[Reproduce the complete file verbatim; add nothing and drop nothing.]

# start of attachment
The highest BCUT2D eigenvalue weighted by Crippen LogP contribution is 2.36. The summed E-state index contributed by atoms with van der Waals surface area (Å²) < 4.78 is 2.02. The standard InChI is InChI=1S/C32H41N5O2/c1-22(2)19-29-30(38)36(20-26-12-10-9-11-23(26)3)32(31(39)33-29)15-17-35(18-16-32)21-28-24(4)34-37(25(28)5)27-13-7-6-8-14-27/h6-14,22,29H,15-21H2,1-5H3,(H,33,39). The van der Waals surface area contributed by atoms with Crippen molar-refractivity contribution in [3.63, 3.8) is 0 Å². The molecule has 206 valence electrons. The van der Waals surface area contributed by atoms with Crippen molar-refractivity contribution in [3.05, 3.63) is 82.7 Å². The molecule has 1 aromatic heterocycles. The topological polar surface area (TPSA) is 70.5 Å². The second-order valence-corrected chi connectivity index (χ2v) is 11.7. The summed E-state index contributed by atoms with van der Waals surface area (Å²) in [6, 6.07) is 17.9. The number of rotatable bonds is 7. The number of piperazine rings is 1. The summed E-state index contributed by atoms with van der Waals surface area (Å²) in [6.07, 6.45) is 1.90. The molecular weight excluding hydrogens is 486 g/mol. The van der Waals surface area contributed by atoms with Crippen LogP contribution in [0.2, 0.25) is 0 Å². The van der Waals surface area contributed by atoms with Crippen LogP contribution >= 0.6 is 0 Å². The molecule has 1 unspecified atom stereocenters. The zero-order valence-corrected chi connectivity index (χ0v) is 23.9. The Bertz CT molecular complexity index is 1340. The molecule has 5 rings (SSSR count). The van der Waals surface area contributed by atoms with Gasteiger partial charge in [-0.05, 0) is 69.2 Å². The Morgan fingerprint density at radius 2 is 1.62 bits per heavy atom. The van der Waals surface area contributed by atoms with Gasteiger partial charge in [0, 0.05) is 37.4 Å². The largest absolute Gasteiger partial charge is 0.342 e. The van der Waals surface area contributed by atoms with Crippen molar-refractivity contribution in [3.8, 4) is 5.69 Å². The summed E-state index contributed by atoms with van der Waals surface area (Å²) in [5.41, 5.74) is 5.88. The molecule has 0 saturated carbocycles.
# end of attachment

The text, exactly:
The highest BCUT2D eigenvalue weighted by Crippen LogP contribution is 2.36. The summed E-state index contributed by atoms with van der Waals surface area (Å²) < 4.78 is 2.02. The standard InChI is InChI=1S/C32H41N5O2/c1-22(2)19-29-30(38)36(20-26-12-10-9-11-23(26)3)32(31(39)33-29)15-17-35(18-16-32)21-28-24(4)34-37(25(28)5)27-13-7-6-8-14-27/h6-14,22,29H,15-21H2,1-5H3,(H,33,39). The van der Waals surface area contributed by atoms with Crippen molar-refractivity contribution in [3.63, 3.8) is 0 Å². The molecule has 206 valence electrons. The van der Waals surface area contributed by atoms with Crippen molar-refractivity contribution in [3.05, 3.63) is 82.7 Å². The molecule has 1 aromatic heterocycles. The topological polar surface area (TPSA) is 70.5 Å². The second-order valence-corrected chi connectivity index (χ2v) is 11.7. The summed E-state index contributed by atoms with van der Waals surface area (Å²) in [6, 6.07) is 17.9. The number of rotatable bonds is 7. The number of piperazine rings is 1. The summed E-state index contributed by atoms with van der Waals surface area (Å²) in [6.07, 6.45) is 1.90. The molecular weight excluding hydrogens is 486 g/mol. The van der Waals surface area contributed by atoms with Crippen LogP contribution in [0.2, 0.25) is 0 Å². The van der Waals surface area contributed by atoms with Crippen LogP contribution >= 0.6 is 0 Å². The molecule has 1 unspecified atom stereocenters. The zero-order valence-corrected chi connectivity index (χ0v) is 23.9. The Bertz CT molecular complexity index is 1340. The molecule has 5 rings (SSSR count). The van der Waals surface area contributed by atoms with Gasteiger partial charge in [-0.05, 0) is 69.2 Å². The Morgan fingerprint density at radius 2 is 1.62 bits per heavy atom. The van der Waals surface area contributed by atoms with Gasteiger partial charge in [0, 0.05) is 37.4 Å². The largest absolute Gasteiger partial charge is 0.342 e. The van der Waals surface area contributed by atoms with Crippen molar-refractivity contribution in [3.8, 4) is 5.69 Å². The summed E-state index contributed by atoms with van der Waals surface area (Å²) in [5.41, 5.74) is 5.88. The molecule has 0 saturated carbocycles.